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SYFY WIRE Cyberpunk

Remembering the Bonkers Cyberpunk Ride of The Lawnmower Man 2

The Lawnmower Man 2 isn't necessarily good, but it is certainly fun.

By Matthew Jackson
Jobe Smith (Matt Frewer) holds a pyramid in Lawnmower Man 2: Beyond Cyberspace (1996)

I love weird movie sequels, in part because of the act of discovery that comes from learning about a film that most of the world has conveniently tried to forget. This was particularly true in the age of the video store, when you'd stumble across these things out in the wild, but it's still true now thanks to Wikipedia pages and IMDb entries, as well as knowing friends willing to drop a bomb on you when discussing some cult film or other. However I come to know about them, I always get a special thrill out of learning about films like A Return to Salem's Lot or C.H.U.D. 2: Bud the Chud or, of course, the subject of this piece: 1996's Lawnmower Man 2: Beyond Cyberspace

Though I doubt most people have actually seen this strange cyberpunk-laced film, a sequel to a movie with its own strange history, clips of its early CGI visual effects have made their way into meme territory in recent years, so I'm betting quite a few people have at least heard about it. It's one of those movies that fits quite neatly into the "Really, they made a sequel to that?" realm, but also one of those films so strange and specific that it's simultaneously a weird movie and a kind of anthropological artifact. That means that, while I can't necessarily call it a must-see, I can recommend it for the reasons I already laid out above. The simple act of discovering the depths of this movie's weirdness is enough to make taking the trip worth it, and for your convenience, it's now streaming on Peacock

The Road to The Lawnmower Man

To get to the heart of the weirdness of Lawnmower Man 2, though, we first have to go back to the film it's following, 1992's The Lawnmower Man. Like so many films in the 1980s and 1990s, it was ostensibly based on a short story by none other than Stephen King, which longtime King fans will know from his first story collection, Night Shift. In the story, a man encounters the title figures, a strange being who reveals himself to be a kind of Greek mythology-inspired monster while mowing the lawn. Things get gruesome from there, and the story ends on a pretty cut and dried note. But for the film version, co-writers Brett Leonard and Gimel Everett opted to take elements of King's story, keeping the title, and merge them with a pre-existing story about an intellectually disabled man named Jobe (played by Jeff Fahey in the original) who's given superintelligence by a scientist (Pierce Brosnan) doing experiments on him. It's such a profound divergence from King's material that he eventually sued to have his name taken off the film, and won a settlement against New Line Cinema in the process, the first time such a legal maneuver had paid off for a writer in decades.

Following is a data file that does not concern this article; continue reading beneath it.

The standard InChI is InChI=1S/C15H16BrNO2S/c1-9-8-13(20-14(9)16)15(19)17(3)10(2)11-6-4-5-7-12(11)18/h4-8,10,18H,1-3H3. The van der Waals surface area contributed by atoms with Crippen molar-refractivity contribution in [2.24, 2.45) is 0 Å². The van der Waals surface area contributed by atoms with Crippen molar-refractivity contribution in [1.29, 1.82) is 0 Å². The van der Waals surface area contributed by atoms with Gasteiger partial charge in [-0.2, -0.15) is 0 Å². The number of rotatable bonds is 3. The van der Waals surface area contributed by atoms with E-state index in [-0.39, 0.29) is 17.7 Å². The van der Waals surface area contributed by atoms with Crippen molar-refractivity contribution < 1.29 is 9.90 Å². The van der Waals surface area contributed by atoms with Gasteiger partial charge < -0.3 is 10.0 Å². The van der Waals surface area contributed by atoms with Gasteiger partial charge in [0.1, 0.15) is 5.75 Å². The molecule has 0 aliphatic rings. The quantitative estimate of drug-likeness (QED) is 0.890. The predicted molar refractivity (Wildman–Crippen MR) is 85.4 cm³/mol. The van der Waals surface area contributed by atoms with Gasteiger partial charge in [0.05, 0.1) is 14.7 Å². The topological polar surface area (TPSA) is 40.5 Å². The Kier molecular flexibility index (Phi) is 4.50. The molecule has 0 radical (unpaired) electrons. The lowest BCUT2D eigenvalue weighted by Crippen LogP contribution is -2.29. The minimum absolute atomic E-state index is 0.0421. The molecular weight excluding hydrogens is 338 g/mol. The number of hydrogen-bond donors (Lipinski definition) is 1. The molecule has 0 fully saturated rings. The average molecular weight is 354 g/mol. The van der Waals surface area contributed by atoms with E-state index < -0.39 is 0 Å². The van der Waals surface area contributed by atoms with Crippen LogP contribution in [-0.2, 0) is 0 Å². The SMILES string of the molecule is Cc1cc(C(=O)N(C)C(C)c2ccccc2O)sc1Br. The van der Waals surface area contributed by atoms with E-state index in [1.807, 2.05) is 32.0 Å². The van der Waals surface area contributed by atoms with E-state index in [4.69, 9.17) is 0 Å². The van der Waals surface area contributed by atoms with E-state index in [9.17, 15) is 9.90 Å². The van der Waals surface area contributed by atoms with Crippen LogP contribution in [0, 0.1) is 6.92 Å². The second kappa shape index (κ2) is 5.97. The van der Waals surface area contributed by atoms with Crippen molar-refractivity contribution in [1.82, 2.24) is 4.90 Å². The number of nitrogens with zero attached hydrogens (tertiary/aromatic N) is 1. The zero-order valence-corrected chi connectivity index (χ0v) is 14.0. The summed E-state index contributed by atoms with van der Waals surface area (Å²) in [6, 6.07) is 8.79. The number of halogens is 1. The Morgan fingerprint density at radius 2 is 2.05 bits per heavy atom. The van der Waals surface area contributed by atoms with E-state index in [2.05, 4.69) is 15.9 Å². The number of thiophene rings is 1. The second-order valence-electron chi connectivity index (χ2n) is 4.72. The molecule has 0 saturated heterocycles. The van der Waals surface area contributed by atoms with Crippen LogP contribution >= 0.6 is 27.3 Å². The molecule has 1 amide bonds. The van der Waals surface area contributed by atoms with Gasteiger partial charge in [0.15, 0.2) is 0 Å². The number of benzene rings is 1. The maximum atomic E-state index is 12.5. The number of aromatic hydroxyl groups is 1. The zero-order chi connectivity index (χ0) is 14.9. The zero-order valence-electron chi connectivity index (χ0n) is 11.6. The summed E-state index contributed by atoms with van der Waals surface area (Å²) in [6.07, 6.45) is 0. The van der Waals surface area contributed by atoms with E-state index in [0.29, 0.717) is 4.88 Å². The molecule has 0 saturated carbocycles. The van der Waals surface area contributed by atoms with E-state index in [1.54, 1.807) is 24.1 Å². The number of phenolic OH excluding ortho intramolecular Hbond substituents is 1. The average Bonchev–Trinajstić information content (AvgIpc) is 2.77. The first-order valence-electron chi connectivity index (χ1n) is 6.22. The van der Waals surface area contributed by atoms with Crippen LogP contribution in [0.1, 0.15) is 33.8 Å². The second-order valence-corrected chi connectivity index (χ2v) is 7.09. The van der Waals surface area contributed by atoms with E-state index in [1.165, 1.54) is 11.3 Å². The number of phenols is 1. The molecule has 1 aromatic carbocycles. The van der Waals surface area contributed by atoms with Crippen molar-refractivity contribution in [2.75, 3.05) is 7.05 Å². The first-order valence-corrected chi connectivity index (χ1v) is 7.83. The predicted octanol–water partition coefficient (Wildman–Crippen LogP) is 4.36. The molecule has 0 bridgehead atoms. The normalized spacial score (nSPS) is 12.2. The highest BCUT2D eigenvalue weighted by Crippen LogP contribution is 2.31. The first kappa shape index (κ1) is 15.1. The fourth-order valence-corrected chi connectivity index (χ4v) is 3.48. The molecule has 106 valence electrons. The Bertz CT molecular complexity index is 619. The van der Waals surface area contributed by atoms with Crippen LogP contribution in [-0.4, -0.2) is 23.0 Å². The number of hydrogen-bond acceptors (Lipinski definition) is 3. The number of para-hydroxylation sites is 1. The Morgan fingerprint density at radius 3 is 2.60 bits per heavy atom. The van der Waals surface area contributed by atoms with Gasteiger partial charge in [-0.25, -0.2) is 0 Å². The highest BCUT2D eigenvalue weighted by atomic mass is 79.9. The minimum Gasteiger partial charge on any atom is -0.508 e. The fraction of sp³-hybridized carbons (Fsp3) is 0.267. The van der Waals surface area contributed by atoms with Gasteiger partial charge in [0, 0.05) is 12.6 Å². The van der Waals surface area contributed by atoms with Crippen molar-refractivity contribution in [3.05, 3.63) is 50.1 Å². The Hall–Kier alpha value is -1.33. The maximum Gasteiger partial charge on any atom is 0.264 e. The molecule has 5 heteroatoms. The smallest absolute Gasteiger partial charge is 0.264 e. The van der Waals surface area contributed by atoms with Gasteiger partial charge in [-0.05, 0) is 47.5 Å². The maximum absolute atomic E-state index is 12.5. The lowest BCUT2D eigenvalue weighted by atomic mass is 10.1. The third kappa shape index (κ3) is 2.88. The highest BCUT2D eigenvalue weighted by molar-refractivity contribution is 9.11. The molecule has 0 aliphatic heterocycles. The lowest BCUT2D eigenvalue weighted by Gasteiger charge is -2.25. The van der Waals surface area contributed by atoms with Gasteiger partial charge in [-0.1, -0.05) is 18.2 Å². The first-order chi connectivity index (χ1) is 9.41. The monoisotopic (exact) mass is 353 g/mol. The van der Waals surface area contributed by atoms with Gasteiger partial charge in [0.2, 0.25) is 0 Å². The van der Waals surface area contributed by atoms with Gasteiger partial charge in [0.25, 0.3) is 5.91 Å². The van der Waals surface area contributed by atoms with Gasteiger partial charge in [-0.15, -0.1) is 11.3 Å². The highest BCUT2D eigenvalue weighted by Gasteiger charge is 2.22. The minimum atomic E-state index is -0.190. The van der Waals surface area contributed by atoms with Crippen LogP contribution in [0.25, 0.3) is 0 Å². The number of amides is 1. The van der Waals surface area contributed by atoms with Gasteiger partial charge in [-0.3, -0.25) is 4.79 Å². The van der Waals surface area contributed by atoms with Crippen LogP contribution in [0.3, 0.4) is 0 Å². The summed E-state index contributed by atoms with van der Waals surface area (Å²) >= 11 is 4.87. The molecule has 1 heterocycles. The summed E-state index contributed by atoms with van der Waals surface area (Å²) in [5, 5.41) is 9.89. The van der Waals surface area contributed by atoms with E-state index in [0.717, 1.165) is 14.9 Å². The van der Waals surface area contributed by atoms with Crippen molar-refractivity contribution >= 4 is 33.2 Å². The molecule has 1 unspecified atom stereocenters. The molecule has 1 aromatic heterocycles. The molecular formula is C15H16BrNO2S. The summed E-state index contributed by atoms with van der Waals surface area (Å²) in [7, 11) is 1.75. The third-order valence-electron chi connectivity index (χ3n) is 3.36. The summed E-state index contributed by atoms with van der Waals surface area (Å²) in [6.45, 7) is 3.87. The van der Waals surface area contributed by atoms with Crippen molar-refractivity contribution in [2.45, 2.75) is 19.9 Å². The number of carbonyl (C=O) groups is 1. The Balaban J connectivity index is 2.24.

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So we've got a story that goes full sci-fi with only the vaguest nods in the direction of King's original material, which King himself hated, but despite the strangeness of the adaptation, The Lawnmower Man actually paid off for New Line. It delivered a hefty box office return for a film of its size, which meant that sequel development could commence. Now, The Lawnmower Man is a weird, weird movie, but for all its weirdness, it's got nothing on what Beyond Cyberspace has to offer.

The Weirdness of Lawnmower Man 2

Jobe Smith (Matt Frewer) sits in a contraption in Lawnmower Man 2: Beyond Cyberspace (1996)

See, the original film treats Jobe's journey as a kind of darker Flowers for Algernon, depicting his rise to intellectual power and eventual descent into villainous madness. In Beyond Cyberspace, he's resurrected (played this time by Matt Frewer, who's having fun with it) as a kind of cybernetic megagenius with the ability to insert himself directly into the film's conception of "virtual reality."

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The McGuffin at the center of all of this is a microchip that has the potential to control every computer system in the world, which sounds like something out of a Mission: Impossible film, but here basically serves as fuel for Jobe's megalomaniacal resurrection. It also, crucially, serves as fuel for the film to dig deep into its conception of cyberspace through CGI shots that feel both dated and strangely, surreally timeless. There's something horrifying in the images that genuinely makes them work, right up until the film pushes things too far and they swing back into the realm of silly again. 

Most of all, though, Lawnmower Man 2 is just plain weird, a stretch of a sequel that just goes wherever it pleases, delivering a truly bonkers movie in the process. It's not a traditionally good movie, necessarily, but it is a fascinating exercise in weird sequelization, and for me, that's always enough to make something worth watching.

Check it out for yourself! Lawnmower Man 2: Beyond Cyberspace is now streaming on Peacock.